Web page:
Publication Date


Document Type


First Advisor

Carpenter, Philip J.

Degree Name

Ph.D. (Doctor of Philosophy)

Legacy Department

Department of Geology and Environmental Sciences


Grand Tower Formation (Ill.); Formations (Geology)--Illinois--Marion County; Petroleum--Illinois--Marion County; Dolomite--Illinois--Marion County


Porosity distribution, possible mechanisms for dolomitization and secondary porosity development in the Geneva Dolomite Member (Geneva) of the mid-Devonian Grand Tower Formation in Marion County, Illinois, are examined in this study. The Geneva has been an active petroleum reservoir for over sixty years and has recently provided new discoveries. However to date, no systematic study of these strata has been conducted using petrophysical data. Three hypotheses are tested in this investigation. The first was that qualitative porosity could be classified using a sparse petrophysical data set. The second was that porosity development, such as the presence of an inferred subaerial exposure interval, fractures, and karst could be assessed using petrophysical techniques. The third was that dolomitization mechanisms could be inferred from petrophysical methods combined with geologic history, lithologic relationships and structural geology. The petrophysical method developed requires spontaneous potential, resisitivity/induction and density, neturon or sonic logs. Three methodsthe F-φ-M, bulk volume water crossplot, and shallow resistivity/mud filtrate ratio-were used to evaluate porosity. Porosity type was determined by calculating the numeric average of the scores determined by each method. Porosity classifications showed good correlation to core descriptions of a well in adjacent Fayette County. In addition, porosity classifications appear to correlate well with laboratory permeability measurements from cores. Porosity classifications were mapped across Marion County at four-foot intervals. Low porosity “tight zones” and fractured strata were indicated at the upper contact of the Geneva, and appear to confirm a subaerial exposure. The causal mechanism for fracturing is believed to result from post-depositional tectonic forces. A review of published methods suggests that dolomitization of the Geneva was initiated by the Simm’s model. Following a marine regression, the process continued under the influence of meteoric continental groundwater flow as described by the model of Toth. Finally, porosity determined by the petrophysical method correlates with hydrocarbon producing intervals. The petrophysical method developed in this investigation uses historic well logs previously regarded as having little or no value to petroleum exploration. The method developed in this study may prove useful in studies of sedimentation and stratigraphy, petroleum exploration and groundwater resource assessment.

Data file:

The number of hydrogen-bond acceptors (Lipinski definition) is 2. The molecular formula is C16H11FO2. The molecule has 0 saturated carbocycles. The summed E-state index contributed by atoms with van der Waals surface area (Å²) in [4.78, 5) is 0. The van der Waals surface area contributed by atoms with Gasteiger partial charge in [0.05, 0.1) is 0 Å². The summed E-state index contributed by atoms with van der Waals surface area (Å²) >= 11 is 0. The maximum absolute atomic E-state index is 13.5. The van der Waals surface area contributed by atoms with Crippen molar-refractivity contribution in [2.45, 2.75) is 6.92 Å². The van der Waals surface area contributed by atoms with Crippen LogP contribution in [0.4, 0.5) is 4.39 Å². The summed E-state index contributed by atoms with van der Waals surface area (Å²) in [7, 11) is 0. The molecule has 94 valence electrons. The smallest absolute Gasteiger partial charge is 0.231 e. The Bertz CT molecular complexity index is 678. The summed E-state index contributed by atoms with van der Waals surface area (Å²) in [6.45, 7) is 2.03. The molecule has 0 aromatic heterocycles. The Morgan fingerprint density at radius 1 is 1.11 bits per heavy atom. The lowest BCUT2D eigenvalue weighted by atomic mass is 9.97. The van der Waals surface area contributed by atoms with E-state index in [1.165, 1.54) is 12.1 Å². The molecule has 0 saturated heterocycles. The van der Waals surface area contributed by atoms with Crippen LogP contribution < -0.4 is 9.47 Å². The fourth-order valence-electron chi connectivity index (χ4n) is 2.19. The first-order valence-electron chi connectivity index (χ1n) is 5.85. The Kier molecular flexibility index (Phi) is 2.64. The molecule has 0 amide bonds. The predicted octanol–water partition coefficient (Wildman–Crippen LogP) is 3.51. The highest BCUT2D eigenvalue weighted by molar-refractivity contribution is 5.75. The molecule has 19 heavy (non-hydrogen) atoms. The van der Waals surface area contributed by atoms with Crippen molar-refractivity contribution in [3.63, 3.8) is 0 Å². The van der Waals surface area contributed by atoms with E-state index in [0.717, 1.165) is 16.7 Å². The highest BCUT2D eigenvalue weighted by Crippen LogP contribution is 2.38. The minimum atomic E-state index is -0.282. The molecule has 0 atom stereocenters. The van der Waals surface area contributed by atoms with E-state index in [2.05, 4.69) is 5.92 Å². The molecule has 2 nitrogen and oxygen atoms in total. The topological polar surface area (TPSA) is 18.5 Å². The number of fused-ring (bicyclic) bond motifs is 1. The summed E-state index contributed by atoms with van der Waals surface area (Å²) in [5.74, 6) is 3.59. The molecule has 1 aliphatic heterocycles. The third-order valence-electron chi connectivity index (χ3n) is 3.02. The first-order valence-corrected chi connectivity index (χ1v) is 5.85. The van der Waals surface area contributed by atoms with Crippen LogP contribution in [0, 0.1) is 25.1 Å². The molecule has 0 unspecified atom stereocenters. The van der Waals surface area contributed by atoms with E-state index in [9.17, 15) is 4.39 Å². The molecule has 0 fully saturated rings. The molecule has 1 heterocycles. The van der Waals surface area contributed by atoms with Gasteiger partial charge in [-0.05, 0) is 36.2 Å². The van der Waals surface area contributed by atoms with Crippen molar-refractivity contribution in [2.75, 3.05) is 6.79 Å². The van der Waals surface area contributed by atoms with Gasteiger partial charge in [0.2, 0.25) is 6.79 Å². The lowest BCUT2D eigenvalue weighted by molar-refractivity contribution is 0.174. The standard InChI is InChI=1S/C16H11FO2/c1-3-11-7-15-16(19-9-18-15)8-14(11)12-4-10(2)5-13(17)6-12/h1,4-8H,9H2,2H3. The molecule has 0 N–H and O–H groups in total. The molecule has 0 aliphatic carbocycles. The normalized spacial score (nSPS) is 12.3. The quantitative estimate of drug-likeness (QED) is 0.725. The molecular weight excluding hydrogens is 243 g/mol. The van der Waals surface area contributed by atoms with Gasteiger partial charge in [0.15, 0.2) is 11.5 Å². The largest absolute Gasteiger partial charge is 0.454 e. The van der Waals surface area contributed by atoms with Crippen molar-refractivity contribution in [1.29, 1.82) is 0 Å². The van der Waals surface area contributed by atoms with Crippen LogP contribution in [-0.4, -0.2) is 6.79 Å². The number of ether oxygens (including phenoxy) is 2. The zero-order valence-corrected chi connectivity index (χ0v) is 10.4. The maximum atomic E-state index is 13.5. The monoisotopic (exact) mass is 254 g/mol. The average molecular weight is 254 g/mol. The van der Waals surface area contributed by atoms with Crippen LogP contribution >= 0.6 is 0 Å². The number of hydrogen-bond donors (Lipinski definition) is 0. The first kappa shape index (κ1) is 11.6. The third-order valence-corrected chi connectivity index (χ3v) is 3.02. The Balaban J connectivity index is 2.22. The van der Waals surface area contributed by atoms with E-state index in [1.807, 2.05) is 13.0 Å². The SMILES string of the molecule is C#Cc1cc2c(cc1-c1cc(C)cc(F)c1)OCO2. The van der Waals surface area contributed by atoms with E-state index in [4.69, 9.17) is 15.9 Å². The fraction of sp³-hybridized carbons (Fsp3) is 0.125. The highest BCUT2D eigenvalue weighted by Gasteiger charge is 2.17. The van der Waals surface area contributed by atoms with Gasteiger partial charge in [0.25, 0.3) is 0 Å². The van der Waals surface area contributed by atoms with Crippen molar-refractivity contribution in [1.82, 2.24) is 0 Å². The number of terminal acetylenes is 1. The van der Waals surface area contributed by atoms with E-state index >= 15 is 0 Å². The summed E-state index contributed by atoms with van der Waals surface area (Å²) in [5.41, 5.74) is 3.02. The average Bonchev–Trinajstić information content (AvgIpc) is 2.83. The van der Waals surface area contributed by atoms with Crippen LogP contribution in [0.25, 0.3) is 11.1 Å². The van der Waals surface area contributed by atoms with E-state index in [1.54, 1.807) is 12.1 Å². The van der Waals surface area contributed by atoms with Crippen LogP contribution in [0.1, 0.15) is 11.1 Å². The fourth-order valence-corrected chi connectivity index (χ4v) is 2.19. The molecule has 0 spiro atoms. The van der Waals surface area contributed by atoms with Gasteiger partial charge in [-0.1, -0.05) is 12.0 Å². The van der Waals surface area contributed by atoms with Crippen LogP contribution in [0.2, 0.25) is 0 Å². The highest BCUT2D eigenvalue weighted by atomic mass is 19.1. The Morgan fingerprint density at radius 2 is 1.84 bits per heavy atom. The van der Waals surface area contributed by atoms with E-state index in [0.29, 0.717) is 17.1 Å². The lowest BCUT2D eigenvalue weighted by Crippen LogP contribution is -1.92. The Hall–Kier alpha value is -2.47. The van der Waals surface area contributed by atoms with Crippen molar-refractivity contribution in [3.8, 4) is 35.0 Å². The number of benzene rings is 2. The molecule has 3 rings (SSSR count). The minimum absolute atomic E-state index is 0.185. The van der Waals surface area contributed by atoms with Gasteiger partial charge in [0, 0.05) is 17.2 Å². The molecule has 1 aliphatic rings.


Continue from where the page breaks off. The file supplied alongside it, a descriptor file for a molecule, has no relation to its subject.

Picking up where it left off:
Includes bibliographical references (pages [140]-149).


xv, 164 pages : ilpages (some color pages), maps (some color pages)




Northern Illinois University

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